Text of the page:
Growing up I’ve had many memorable and important experiences. A lot of these situations have led me to become a better person. I can say that I have had my share of bad experiences as well, but all have led up to making me the person I am today. One experience that sticks out among them all is one a little over nine years ago. when I learned a valuable lesson. The most memorable childhood experience I have recalled is when I was nine years old. I grew up with my mom, dad, two sisters and a brother. Being the oldest, I always played as a babysitter for my parents

. One day my parents were getting ready to take my brother and baby sister to the doctor. They went through their precautionary measures before they left like ; locking all the doors, windows, leaving their numbers on the fridge, and so on. before walking out the door my dad told me to do my homework and watch my sister. As they left I decided to disregard everything said and not do my homework or even keep an eye on my sister. I started playing Playstation, I got the new Ratchet and Clank game a week earlier and didn't want to waste any time in beating it. As the day progressed and I was getting further in the game, I started thinking about when my parents were going to get home. So I paused the game for a little to call them. Getting a hold of them was pretty hard considering my parents never answer their phones, but I eventually got through to my mom. During our conversation my mom asked if I did my homework, tensing up and scared to say no, I replied yes, then she asked about my sister. I had no clue where she could be but I again I replied with a hesitant," y-y-yes mom she's in her room sleeping".

Already at lie number two, I swiftly rushed to my sisters room. Slamming the door open in urgency, I quickly scanned the room for any sign of my sister. nowhere to be found, I yelled out "CELINE!" multiple times. Getting no response, I ran down stairs hastily in search for my sister, thinking...

...Sadie D. Hood Lab 8: Moment of Inertia Partner: Florence Doval Due 16 November 2011 Aims: To use a centripetal force apparatus to calculate the moment of inertia of rotating weights, using theories derived from ideas of energy transfer (Im = MR2 (g/2h)(t2-t02)) and point mass appoximation (m1r12 + m2r22). Set Up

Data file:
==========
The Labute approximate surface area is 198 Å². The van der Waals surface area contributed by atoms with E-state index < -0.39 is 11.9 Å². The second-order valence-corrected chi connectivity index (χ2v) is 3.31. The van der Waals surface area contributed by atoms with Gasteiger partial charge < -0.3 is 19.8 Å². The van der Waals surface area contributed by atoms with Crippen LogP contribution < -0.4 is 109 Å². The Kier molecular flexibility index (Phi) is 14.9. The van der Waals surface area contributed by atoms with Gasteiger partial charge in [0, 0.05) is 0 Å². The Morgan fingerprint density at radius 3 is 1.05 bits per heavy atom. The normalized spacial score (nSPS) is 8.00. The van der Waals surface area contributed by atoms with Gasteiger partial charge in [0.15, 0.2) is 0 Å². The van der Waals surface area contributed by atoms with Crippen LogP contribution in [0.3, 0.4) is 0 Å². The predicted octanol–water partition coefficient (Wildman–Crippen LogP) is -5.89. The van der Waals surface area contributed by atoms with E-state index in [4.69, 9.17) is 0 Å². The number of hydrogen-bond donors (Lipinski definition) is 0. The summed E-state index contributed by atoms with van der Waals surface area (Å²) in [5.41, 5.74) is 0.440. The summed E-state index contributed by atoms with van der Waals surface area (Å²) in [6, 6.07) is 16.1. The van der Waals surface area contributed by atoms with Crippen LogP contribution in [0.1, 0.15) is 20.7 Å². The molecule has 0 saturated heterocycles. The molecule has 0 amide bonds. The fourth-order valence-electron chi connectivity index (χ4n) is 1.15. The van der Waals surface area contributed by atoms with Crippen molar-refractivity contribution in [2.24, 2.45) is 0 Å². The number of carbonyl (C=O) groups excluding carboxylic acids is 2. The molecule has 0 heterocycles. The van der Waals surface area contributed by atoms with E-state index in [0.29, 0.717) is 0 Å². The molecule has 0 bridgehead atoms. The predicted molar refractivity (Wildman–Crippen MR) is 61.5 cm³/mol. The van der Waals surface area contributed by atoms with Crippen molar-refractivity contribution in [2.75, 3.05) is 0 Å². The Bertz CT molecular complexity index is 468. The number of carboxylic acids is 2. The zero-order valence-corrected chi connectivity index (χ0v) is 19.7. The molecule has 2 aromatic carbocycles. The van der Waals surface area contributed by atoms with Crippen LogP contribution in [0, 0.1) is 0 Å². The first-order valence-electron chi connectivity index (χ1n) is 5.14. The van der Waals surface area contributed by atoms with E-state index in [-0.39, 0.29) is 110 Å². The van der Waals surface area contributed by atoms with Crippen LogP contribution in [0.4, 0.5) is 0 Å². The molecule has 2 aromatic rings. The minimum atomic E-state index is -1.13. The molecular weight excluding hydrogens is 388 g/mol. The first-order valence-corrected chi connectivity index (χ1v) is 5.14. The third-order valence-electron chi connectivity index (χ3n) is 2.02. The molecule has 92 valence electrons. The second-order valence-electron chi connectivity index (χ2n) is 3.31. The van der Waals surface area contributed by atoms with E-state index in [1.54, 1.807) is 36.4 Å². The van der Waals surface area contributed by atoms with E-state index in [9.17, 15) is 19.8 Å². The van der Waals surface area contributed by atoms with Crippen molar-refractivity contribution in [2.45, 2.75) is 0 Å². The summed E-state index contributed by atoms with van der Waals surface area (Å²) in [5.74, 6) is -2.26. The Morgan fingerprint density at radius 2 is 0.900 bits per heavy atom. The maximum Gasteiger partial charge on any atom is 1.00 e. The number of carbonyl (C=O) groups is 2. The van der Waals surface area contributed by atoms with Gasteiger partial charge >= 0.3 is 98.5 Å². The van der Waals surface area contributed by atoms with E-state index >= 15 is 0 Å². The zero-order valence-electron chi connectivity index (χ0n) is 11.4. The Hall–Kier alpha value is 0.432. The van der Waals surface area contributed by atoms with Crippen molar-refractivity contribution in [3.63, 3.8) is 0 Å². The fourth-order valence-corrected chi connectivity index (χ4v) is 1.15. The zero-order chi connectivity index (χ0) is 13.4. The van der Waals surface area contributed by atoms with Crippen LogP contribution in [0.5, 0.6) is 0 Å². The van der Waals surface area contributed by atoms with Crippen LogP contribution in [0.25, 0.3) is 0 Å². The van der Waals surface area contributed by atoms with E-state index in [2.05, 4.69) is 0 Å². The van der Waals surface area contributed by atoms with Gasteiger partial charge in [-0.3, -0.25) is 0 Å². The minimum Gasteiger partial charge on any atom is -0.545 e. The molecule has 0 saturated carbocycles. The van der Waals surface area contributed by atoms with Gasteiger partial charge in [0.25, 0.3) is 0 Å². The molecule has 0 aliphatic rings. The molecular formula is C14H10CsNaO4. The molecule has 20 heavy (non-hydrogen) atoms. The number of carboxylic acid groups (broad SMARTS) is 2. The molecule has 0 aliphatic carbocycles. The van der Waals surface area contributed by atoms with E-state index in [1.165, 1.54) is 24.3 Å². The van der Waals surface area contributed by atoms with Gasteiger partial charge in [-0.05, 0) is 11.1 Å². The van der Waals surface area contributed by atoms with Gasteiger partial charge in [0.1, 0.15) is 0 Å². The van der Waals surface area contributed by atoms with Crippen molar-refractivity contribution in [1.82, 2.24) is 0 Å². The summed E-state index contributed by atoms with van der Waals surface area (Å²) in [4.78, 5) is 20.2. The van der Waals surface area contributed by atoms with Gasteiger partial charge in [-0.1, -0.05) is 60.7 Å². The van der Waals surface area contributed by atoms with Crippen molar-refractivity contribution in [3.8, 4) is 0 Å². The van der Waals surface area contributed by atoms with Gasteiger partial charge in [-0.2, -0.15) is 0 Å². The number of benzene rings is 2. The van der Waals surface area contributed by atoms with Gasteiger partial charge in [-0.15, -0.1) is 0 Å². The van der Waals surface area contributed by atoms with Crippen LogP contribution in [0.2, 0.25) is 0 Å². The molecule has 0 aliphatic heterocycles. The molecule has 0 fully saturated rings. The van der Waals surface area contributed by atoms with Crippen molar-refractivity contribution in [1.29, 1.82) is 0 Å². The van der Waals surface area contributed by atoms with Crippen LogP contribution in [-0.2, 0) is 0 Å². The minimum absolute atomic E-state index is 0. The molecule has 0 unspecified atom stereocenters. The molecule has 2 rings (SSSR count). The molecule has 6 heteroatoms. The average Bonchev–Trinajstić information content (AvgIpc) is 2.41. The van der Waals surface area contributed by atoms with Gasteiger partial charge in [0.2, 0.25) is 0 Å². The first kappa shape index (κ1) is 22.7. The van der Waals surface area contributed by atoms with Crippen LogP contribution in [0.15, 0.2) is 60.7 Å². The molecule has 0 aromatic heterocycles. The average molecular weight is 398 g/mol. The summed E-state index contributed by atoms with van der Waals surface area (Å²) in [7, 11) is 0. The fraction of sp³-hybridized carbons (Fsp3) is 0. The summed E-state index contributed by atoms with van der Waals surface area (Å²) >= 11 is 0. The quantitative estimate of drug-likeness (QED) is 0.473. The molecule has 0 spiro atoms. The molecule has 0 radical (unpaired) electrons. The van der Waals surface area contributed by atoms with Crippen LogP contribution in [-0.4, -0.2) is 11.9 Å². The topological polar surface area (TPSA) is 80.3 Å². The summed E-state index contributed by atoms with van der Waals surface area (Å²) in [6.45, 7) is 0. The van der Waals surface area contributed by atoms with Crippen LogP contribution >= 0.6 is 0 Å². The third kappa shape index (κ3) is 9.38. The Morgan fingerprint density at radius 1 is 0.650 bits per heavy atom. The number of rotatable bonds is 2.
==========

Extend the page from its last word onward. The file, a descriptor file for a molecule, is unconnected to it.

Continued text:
Procedure First we measured the weights of two masses and wingnuts that secure them. Then we placed one of the masses on the very end of a horizontal rod on the centripetal force apparatus, 0.162 m away from the centre of the rod, and the other mass 0.115 m away from the centre of the rod. Then we attached a 0.2 kg mass to the bottom of a string and wound the string around the vertical shaft of the apparatus, so that the bottom of the weight rose to the bottom edge of the tabletop the apparatus was on. We measured the distance from the bottom of the weight to the floor, and then let the weight fall to the floor, and measured the time it took to do so. We repeated this measurement, using the same initial height, four more times. Then we took the masses and the wingnuts off the horizontal rod and let the 0.2 kg mass fall in the same way as before, five times. Then we replaced the masses and the wingnuts, but put them both on the edges of the horizontal rod, and repeated the same falling mass measurements five times. We moved the masses in towards the centre of the rod and continued to repeat the falling mass measurements. We moved the...

...Moment of Inertia
1. Abstract
The goal of this study is to understand the transfer of potential energy to kinetic energy of rotation and kinetic energy of translation. The moment of inertia of the cross arm my group measured with the conservation of energy equation is: 0.01044 kg/m2 (with the mass of 15g), 0.01055 kg/m2 (with the mass of 30g), which is kind of similar to the standard magnitude of the moment of inertia of the cross arm: 0.0095 kg/m2 (Gotten by measuring the radius and the mass of the cross arm and use the definition equation of moment inertia). And we also get the moment of inertia for disk: 0.00604 kg/m2, and the ring: 0.00494 kg/m2.
2. Introduction
For that experiment, we use the conservation of energy equation to find the moment of inertia of the cross arm, and then use the definition equation of the moment of inertia to get the exact magnitude for the cross arm, the disk and the ring.